Rosa touches briefly upon ancient Polynesian voyaging traditions and origins, the role of the sandalwood, whaling, and other industries in the economic “development” and political changes in early 19th century Hawaiʻi, and the political events surrounding the overthrow in the 1880s-1890s, with a particular focus on population decline and decline of political power for Native Hawaiians. I can imagine that for an Asian-American Studies audience (given that this was published in the Journal of Asian American Studies), it might be of particular importance to press such an audience to remember to think about these events & their surrounding issues; however, even as a novice historian of Hawaiʻi & the Pacific, I feel that there is little of Rosa’s argument that is new for me; little of it is anything I did not already believe was important – central, even – to the basic historical narrative of Hawaiʻi’s history. Still, this article serves as a useful basic primer to these issues, and to some key sources for learning more about certain issues and events. When I come to putting together a syllabus for a survey of Hawaiian or Pacific history, I will look back to this article, among others.

“Hawaii welcomes you as you’ve never been welcomed before…” Come enjoy our harmonious paradise, where everything is perfect, because if you knew it wasn’t, it would harm the tourist industry, and never mind the ethnic resentments seething just below the surface :) Creative Commons image courtesy Flickr user Don O’Brien.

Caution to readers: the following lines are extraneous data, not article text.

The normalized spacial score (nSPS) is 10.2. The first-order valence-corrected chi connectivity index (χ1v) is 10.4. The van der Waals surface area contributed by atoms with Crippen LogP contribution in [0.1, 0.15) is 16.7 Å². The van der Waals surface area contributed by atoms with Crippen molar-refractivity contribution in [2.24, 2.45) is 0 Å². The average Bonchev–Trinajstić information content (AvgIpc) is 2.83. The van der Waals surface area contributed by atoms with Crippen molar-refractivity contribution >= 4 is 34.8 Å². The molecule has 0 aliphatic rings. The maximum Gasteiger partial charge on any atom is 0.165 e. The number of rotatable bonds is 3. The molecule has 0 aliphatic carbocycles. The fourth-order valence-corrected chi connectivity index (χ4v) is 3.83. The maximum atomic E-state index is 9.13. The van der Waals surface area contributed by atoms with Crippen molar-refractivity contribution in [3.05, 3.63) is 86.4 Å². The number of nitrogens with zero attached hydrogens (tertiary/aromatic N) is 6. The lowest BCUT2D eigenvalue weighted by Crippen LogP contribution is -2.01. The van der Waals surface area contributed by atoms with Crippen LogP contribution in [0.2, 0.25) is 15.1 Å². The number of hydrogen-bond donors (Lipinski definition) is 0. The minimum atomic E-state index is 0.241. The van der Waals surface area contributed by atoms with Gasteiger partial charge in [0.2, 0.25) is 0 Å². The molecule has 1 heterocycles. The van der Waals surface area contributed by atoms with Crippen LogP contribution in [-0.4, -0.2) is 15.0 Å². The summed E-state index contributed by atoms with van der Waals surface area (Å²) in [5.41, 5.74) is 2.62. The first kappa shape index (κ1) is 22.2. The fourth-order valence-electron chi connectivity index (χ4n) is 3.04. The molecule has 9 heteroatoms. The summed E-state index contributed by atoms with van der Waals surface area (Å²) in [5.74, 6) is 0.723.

The two articles by DeSoto Brown and Lori Pierce are quite interesting and informative for thinking about my own experience moving to, and living in Hawaiʻi, negotiating between preconceptions and reality, as well as for engaging with how to think about, or teach, the construction of stereotypes and misconceptions. The “discourse of aloha” that Pierce describes, a belief in the harmonious relations between ethnic groups in Hawaiʻi, remains a constant refrain today in Hawaiʻi, despite serious ethnic issues and divisions. It is interesting to see how this was constructed in order to promote American travel to the islands, and general positive attitudes towards the “project” of Americanization assimilation efforts in the islands, as part of broader discursive efforts to justify and normalize haole political, social, and economic dominance. Haoles have never been an ethnic majority in the islands, and in the early 20th century feared the growing influence of those of Asian descent; many, Pierce relates, feared that such a small number of haoles would not be able to exert sufficient cultural force to properly or fully Americanize these non-whites, and viewed labor strikes on the plantations not through a lens of morality of labor practices, but rather as a matter of insufficient Americanization – that is, insufficient loyalty on the part of these Asian workers to American businesses & American national / patriotic interests. And this sort of attitude hasn’t ended. Look at how Native Hawaiian protest against the TMT telescope project on Mauna Kea is viewed. This sort of attitude seems all the stronger in Japan, where just about any protest, especially those by Okinawans, is inevitably described by at least some source, some contingent, as being financed by China or Korea to make Japan look bad – in other words, they are viewing the protest as an attack on the Japanese nation, as a sign of insufficient loyalty, and not considering the protest for its own words, its own meaning, as is being expressed.